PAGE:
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Standard 2: Reading and Writing Process

Students will use a variety of recursive reading and writing processes.


WRITING: Students will develop and strengthen writing by engaging in a recursive process that includes prewriting, drafting, revising, editing, and publishing. 
7.2.W.4 Students will edit and revise multiple drafts for organization, transitions to improve coherence and meaning, using a consistent point of view.

Student Actions 

Teacher Actions 

  • Students will use the editing and revising components of the writing process.
  • Students will use transitions to maintain organization and a logical order.

  • Students will revise drafts to maintain clarity and cohesiveness.

  • Students will be consistent with point of view.


  • Teachers model editing strategies that involve making changes to words, phrases, and a careful review using CUPS (capitalization, usage, punctuation, and spelling).

  • Teachers provide editing resources (e.g. proofreading checklist, proofreading marks checklist, etc.).

  • Teachers provide guidelines for appropriate editing and revising.

  • Teachers provide multiple opportunities for students to edit and revise their drafts.

  • Teachers provide students with sets of transitions and guide the students on how the transitions create cohesion and clarify the relationships among ideas in their writing.

  • Teachers monitor students’ writing to make sure they are staying on topic and maintaining organization and a logical order.  
  • Teachers model how to revise a draft to maintain clarity and cohesiveness.
  • Teachers provide opportunities for students to revise drafts to maintain clarity and cohesiveness.
  • Teachers provide student feedback on the clarity and cohesiveness of a revised draft.
  • Teachers model revision strategies to make adjustments to the information presented (e.g. adding or clarifying supporting details or deleting information), as well as making sure there is a consistent point of view in the draft.
  • Teachers monitor students’ writing to make sure the students stay with a consistent with point of view and the students use transitions to maintain organization and a logical order. 

Supporting Resources 

Teacher Insights 

WritingFix (website)

wikihow.com:revise a piece of writing(website)

readwritethink.org: editing checklist(website)

readingrockets.org: revision checklist using 6 Traits (pdf)

Using Transitions for variety and purpose (pdf) 
  • Revising and editing are different.

    • Revising is to change, rearrange, and elaborate on ideas and content.

    • Editing is to change formatting and mechanical issues such as grammar, spelling, and punctuation.

    • Example with organization

      • Editing: indenting paragraphs, adding or deleting appropriate punctuation

      • Revision: moving paragraphs; rewording or ordering sentences within a paragraph to change idea structure

    • Example with transitions

      • Editing: punctuation, sentence structure correction

      • Revision: creating or modifying a transitional phrase

        • A comprehensive list of transitions can be found at the University of Wisconsin’s Writing Center as well as ideas for when and how to implement a transition.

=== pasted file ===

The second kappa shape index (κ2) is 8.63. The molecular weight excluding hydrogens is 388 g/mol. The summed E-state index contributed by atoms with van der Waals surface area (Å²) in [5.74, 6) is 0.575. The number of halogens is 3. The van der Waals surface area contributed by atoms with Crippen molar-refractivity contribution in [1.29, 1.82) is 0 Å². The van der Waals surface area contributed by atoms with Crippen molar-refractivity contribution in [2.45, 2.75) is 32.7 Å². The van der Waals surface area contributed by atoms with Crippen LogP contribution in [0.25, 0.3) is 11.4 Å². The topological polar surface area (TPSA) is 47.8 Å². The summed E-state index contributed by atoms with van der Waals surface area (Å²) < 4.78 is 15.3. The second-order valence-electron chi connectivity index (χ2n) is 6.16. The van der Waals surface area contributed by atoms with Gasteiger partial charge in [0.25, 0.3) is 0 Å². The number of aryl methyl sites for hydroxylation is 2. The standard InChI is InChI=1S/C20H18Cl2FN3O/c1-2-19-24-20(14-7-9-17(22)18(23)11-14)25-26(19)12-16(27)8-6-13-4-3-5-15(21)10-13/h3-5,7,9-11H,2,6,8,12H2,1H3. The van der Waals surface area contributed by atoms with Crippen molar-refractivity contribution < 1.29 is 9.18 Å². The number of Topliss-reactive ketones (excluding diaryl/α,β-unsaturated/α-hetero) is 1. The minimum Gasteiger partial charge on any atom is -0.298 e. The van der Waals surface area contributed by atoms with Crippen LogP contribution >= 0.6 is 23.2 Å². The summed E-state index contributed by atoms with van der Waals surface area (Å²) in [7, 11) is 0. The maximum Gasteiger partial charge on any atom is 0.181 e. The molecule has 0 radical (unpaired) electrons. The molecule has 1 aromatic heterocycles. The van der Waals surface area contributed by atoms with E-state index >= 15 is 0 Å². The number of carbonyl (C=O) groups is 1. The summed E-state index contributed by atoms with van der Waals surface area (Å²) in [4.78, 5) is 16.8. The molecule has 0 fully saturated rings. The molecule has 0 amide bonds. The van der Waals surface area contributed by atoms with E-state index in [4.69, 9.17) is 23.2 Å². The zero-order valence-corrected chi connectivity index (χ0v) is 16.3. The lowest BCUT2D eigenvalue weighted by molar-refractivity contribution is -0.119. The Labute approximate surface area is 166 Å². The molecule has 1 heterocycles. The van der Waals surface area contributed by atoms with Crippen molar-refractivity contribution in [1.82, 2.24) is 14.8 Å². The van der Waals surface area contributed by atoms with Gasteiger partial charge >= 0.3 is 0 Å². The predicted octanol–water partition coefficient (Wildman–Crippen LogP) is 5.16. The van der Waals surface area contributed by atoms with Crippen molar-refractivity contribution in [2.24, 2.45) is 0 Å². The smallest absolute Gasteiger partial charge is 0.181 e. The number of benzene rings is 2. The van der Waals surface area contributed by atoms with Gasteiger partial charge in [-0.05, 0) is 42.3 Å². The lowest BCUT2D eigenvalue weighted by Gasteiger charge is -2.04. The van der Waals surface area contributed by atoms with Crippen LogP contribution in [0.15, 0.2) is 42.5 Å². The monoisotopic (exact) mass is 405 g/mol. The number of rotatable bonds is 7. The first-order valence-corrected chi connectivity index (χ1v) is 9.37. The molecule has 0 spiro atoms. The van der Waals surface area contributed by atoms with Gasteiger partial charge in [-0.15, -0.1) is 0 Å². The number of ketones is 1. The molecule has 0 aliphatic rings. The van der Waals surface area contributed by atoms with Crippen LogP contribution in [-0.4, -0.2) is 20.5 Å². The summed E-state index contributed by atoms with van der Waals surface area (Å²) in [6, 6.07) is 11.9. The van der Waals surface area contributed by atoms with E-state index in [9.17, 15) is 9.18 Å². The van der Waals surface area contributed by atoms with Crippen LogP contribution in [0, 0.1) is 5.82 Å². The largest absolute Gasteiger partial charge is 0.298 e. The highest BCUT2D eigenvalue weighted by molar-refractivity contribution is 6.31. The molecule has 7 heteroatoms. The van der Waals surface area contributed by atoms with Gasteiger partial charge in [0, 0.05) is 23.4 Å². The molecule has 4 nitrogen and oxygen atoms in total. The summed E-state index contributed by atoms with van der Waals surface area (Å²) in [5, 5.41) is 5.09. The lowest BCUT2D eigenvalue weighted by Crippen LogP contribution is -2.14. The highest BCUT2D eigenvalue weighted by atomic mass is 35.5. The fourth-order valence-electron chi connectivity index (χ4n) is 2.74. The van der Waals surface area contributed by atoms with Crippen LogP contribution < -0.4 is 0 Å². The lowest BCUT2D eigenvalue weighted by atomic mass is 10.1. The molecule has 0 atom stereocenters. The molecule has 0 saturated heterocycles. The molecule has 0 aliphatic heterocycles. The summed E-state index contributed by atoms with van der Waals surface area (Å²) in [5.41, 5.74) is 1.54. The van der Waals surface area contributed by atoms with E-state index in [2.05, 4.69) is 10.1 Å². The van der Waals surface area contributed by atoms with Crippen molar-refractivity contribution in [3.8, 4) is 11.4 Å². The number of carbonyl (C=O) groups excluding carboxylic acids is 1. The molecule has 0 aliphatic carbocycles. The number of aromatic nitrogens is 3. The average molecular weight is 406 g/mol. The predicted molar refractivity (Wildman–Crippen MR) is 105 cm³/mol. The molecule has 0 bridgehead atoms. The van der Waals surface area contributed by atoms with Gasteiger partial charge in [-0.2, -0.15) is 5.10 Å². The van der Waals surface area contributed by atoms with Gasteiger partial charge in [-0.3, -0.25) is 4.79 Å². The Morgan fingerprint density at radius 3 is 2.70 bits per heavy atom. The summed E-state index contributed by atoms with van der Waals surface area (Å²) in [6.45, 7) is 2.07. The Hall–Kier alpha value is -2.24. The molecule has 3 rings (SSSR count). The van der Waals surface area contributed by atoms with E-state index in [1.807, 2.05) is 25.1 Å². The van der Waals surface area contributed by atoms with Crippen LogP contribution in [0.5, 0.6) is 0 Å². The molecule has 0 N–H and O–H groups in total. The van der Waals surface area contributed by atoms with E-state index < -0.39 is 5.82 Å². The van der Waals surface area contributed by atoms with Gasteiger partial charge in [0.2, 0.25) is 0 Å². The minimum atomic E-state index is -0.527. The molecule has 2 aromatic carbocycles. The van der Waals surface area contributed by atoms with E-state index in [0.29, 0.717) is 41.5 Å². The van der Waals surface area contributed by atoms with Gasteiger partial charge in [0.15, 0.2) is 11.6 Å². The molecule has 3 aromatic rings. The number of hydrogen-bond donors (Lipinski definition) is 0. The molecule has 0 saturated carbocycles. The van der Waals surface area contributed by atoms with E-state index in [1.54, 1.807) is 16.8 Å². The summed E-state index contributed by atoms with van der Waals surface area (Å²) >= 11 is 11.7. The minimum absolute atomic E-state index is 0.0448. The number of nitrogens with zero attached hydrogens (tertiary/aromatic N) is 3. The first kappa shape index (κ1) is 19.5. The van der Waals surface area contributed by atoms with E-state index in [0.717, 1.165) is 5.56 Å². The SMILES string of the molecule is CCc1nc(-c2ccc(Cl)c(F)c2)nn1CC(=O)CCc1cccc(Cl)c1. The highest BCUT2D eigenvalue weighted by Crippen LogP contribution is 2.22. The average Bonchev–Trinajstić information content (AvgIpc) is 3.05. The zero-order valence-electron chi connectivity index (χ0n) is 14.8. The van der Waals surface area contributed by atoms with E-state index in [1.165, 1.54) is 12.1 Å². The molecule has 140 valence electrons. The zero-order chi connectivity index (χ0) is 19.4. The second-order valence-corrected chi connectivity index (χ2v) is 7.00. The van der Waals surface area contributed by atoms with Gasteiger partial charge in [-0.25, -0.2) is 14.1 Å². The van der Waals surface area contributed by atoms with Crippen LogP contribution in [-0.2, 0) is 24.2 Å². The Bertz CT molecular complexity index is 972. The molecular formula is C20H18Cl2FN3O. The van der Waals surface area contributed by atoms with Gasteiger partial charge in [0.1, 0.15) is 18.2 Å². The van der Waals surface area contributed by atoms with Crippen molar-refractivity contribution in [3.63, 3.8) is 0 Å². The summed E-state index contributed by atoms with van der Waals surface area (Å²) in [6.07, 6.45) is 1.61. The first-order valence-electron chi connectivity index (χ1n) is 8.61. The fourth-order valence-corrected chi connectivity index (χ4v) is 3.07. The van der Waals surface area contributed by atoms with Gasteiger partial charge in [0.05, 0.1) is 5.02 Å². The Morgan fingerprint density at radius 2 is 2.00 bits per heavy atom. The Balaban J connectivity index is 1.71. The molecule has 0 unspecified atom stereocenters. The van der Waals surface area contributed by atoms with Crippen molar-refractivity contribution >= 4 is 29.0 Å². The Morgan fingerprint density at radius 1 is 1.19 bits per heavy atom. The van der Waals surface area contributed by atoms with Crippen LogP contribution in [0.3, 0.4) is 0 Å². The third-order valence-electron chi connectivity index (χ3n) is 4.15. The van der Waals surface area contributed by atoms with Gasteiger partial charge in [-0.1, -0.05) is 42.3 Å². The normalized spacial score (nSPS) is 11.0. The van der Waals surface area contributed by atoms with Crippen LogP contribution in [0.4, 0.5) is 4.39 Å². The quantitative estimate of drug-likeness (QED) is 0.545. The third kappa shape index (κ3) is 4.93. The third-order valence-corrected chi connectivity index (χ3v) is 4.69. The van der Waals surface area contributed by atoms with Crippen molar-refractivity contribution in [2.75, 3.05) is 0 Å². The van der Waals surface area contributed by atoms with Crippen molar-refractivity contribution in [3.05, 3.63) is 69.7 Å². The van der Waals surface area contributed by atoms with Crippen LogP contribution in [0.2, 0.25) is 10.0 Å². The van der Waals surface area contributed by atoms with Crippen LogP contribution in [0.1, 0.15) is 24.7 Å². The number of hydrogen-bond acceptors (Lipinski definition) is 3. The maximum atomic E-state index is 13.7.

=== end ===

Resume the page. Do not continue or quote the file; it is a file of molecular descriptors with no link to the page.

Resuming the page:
• OWL Purdue also provides a comprehensive list of types of transitions and examples of what good and bad transitions look like.

    • Example with coherence, cohesion, and flow

      • Editing: changing words to stay aligned with audience and purpose to maintain tone

      • Revision: reordering/restructuring paragraphs or sentences to maintain tone as aligned with the audience and purpose; elaborating upon, deleting, or adding only evidence/examples/information that corresponds with the overall thesis or purpose

    • Example with consistent tone and point of view

      • Editing: changing accidental second person pronouns to third person pronouns, so the entire essay is consistently in the third person

      • Revision: modifying content to ensure tone remains consistent throughout the piece

  • Checklists help guide students through the writing process.

  • Student paragraphs need to be cohesive, showing the ideas work together and are connected to the topic.

  • Students should understand that all ideas need to be presented in an orderly manner and tied together in a logical way.

  • Questions to help clarify the purpose for the writing process:

    • Who is this piece reaching?

    • What is the purpose of this composition?

    • What organizational structures are evident?

    • How are the events organized?

    • Does it flow? Is it cohesive?

    • Does the writer use the same style throughout the piece?

  • Transitions between ideas, paragraphs, and evidence are necessary for an essay’s cohesion and provide guidance for the reader.

    • A comprehensive list of transitions can be found at the University of Wisconsin’s Writing Center.

    • Students should be using more sophisticated words than so, next, first, etc.  These can be used but should be done so sparingly. Students should be pushing for more specific words like meanwhile, as soon as, suddenly, etc.

  • Since writing is recursive, students should be given time away from their drafts to then come back to them with fresh eyes.

    • UNC offers guidelines for how to improve an essay by revision practices.

    • Students should look to revise and edit organization, sequence, transitions, and coherence.

Due to recursive nature of the standards, it is essential that teachers are aware of how all objectives within and between strands work together for optimal instruction.

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